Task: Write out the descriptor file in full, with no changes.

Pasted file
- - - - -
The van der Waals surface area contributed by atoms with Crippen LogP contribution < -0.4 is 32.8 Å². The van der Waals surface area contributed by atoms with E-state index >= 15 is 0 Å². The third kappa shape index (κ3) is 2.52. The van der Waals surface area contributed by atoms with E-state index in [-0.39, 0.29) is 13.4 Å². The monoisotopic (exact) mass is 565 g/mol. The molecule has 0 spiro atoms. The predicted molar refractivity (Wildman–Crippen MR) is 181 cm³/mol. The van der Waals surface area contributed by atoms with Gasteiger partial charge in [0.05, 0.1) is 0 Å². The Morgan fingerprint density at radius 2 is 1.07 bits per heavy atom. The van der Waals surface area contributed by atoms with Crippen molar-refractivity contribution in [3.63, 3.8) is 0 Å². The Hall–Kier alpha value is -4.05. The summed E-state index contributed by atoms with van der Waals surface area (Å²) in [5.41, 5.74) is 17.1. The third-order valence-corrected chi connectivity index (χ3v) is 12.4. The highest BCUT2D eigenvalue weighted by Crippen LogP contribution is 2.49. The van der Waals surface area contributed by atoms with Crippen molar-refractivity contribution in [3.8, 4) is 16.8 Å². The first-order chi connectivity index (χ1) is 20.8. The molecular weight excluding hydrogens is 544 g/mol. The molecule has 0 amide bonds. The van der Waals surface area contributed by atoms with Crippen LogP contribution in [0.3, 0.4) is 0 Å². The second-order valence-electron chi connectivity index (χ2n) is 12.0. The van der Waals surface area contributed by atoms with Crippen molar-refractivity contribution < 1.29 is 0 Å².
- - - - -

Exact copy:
The van der Waals surface area contributed by atoms with Crippen LogP contribution < -0.4 is 32.8 Å². The van der Waals surface area contributed by atoms with E-state index >= 15 is 0 Å². The third kappa shape index (κ3) is 2.52. The van der Waals surface area contributed by atoms with E-state index in [-0.39, 0.29) is 13.4 Å². The monoisotopic (exact) mass is 565 g/mol. The molecule has 0 spiro atoms. The predicted molar refractivity (Wildman–Crippen MR) is 181 cm³/mol. The van der Waals surface area contributed by atoms with Gasteiger partial charge in [0.05, 0.1) is 0 Å². The Morgan fingerprint density at radius 2 is 1.07 bits per heavy atom. The van der Waals surface area contributed by atoms with Crippen molar-refractivity contribution in [3.63, 3.8) is 0 Å². The Hall–Kier alpha value is -4.05. The summed E-state index contributed by atoms with van der Waals surface area (Å²) in [5.41, 5.74) is 17.1. The third-order valence-corrected chi connectivity index (χ3v) is 12.4. The highest BCUT2D eigenvalue weighted by Crippen LogP contribution is 2.49. The van der Waals surface area contributed by atoms with Crippen molar-refractivity contribution in [3.8, 4) is 16.8 Å². The first-order chi connectivity index (χ1) is 20.8. The molecular weight excluding hydrogens is 544 g/mol. The molecule has 0 amide bonds. The van der Waals surface area contributed by atoms with Crippen LogP contribution in [0.3, 0.4) is 0 Å². The second-order valence-electron chi connectivity index (χ2n) is 12.0. The van der Waals surface area contributed by atoms with Crippen molar-refractivity contribution < 1.29 is 0 Å².